^^^ I’m glad it works for your clients. I’d suggest they keep doing what works. I’m an old fucker, who, in another life, was a collegiate springboard diver and later a professional highdiver who spent hours on end static stretching because he was told that was the way to improve “flexability,” which is an absolute requirement in those sports. IMO, and based experience, that was largely a waste of time, and almost all of the improvements I made to my “flexability” came from either active mobility work or using stretching techniques that allowed the muscle to relax during the stetch, which doesn’t happen by simply “stretching till you want to cry.” I’m convinced active mobility work is where its at. But there’s more than one way to skin a cat and if you think static stretching is the way to go, knock yourself out. I’m still convinced spending a bunch of time static stretching is largely a waste of time. [/quote]
Fair enough. I do think that powerlifters and everyone as they get stronger and better in their sport have to keep adapting. I think think that if you drop static stretching completely for a while like a good amount of lifters do then incorporating it can still help. I think the main issue comes with the ability to stretch the stronger muscles later, as they need more motivation to hit end range at a particular joint angle (my main stretching focus, stretch the muscle from different angles), or if you are very flexible, like in your case as a diver. Static stretching probably wont help a yoga instructor, ballerina or a diver (sorry, im counting your flexibility in that category, but you know its up there).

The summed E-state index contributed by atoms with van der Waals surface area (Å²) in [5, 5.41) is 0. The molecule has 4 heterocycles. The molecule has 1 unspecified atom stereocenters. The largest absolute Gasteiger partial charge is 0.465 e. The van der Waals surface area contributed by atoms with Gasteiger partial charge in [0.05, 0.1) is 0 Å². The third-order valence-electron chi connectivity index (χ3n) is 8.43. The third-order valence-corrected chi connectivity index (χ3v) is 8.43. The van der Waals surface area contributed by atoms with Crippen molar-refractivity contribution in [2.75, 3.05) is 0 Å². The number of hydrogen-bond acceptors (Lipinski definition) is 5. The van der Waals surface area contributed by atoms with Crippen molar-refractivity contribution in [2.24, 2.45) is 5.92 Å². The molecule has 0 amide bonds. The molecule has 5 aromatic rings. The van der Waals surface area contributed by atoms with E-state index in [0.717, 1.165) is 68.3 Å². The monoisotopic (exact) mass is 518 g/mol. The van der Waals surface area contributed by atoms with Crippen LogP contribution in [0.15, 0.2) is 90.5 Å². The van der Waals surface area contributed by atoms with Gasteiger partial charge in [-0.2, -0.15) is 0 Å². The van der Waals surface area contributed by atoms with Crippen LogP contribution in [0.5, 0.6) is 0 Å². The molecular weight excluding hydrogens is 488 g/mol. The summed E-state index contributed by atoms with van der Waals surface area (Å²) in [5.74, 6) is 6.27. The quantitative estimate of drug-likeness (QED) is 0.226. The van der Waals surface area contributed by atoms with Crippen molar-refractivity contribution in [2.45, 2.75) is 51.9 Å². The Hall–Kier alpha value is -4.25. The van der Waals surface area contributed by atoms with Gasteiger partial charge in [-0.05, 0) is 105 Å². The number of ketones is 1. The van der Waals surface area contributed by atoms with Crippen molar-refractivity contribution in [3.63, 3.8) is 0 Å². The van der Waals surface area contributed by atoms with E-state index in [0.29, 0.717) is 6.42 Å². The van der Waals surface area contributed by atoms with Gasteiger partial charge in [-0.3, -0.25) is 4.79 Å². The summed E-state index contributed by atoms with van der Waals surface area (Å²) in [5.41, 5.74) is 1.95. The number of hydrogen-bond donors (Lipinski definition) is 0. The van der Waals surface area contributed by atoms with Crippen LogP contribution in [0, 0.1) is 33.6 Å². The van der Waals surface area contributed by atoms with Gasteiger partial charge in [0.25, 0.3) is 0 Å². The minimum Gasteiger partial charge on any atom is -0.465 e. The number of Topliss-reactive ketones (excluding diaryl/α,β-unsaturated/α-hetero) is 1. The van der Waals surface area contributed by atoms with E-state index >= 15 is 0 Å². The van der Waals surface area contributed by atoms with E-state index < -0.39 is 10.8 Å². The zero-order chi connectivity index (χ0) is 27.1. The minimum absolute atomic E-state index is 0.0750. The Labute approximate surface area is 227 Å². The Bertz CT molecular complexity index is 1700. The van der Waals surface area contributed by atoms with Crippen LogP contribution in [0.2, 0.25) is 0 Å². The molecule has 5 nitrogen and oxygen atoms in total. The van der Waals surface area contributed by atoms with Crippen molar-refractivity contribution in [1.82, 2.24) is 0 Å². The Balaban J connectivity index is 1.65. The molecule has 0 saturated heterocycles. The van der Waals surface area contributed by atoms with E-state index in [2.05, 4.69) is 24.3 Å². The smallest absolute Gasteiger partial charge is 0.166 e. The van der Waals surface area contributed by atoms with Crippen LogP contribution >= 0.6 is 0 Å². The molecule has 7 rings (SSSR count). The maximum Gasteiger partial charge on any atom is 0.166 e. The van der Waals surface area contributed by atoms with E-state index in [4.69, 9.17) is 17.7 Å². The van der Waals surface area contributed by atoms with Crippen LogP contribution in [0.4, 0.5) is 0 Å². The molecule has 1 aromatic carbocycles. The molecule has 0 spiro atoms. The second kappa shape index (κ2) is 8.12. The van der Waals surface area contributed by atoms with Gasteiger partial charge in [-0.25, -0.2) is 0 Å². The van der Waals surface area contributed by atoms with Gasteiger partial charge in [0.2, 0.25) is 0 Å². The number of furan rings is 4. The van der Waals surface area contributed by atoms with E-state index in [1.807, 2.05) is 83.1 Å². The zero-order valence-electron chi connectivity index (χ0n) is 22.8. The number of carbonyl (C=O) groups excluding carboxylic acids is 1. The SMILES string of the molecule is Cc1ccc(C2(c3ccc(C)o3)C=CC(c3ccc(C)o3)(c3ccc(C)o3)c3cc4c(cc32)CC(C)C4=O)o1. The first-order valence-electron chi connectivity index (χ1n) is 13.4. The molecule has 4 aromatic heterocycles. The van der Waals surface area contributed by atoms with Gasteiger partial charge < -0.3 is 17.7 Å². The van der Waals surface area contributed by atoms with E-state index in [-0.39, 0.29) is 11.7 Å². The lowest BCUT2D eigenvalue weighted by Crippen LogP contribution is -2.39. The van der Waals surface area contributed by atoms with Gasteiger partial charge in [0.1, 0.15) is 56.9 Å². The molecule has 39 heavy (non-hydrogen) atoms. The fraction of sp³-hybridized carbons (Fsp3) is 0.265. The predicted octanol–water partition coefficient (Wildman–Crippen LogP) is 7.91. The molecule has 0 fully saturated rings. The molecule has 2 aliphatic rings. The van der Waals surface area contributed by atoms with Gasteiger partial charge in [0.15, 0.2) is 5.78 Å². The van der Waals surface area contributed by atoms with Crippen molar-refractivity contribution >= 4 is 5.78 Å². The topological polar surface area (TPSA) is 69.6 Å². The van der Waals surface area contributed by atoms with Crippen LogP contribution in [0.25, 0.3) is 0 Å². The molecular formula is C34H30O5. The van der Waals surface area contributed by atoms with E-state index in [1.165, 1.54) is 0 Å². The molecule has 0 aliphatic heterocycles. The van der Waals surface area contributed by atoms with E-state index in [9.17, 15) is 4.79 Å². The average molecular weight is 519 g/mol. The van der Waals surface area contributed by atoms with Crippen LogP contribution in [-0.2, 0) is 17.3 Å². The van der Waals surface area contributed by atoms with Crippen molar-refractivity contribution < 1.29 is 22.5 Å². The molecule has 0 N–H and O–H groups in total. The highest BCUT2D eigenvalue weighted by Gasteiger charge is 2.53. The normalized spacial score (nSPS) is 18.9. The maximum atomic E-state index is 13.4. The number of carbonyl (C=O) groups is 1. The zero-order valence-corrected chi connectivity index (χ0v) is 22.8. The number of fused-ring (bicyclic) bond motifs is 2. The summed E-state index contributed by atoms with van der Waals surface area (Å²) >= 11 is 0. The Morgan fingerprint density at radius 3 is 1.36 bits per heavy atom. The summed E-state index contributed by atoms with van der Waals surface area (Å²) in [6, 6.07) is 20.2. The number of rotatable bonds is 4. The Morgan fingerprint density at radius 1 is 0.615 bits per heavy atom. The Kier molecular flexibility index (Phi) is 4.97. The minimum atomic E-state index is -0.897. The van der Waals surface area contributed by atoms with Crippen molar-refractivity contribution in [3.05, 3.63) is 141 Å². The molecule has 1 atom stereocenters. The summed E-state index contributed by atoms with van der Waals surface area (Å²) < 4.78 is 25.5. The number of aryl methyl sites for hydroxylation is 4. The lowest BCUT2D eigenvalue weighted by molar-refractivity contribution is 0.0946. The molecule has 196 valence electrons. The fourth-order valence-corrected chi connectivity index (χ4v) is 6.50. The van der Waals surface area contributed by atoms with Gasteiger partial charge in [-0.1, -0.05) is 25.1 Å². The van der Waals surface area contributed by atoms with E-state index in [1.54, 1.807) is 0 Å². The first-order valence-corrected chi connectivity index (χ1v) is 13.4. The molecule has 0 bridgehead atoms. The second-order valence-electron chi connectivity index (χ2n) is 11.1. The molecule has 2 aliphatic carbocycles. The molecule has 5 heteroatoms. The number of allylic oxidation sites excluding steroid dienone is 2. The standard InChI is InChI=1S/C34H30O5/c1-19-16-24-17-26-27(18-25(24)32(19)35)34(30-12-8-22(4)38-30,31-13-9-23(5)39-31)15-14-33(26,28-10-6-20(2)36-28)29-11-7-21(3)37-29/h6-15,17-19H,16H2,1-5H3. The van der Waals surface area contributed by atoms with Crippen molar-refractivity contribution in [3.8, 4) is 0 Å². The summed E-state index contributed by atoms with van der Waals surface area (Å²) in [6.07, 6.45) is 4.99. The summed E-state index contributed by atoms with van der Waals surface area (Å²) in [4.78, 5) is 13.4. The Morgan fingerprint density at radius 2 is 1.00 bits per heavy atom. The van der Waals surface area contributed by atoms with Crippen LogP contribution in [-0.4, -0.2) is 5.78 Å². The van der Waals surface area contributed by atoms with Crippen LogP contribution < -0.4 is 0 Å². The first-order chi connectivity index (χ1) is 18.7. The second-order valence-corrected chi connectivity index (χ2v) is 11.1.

Powerlifters, especially raw guys are fairly flexible, in SOME aspects, but not all of them, far from. If you cant perform the basic lifts without compensation at submax weight, thats a huge problem. Later, even with good form, you are likely going to develop imbalances, some of which are best worked with static stretching. Think of the hip and shoulder internal rotators as an example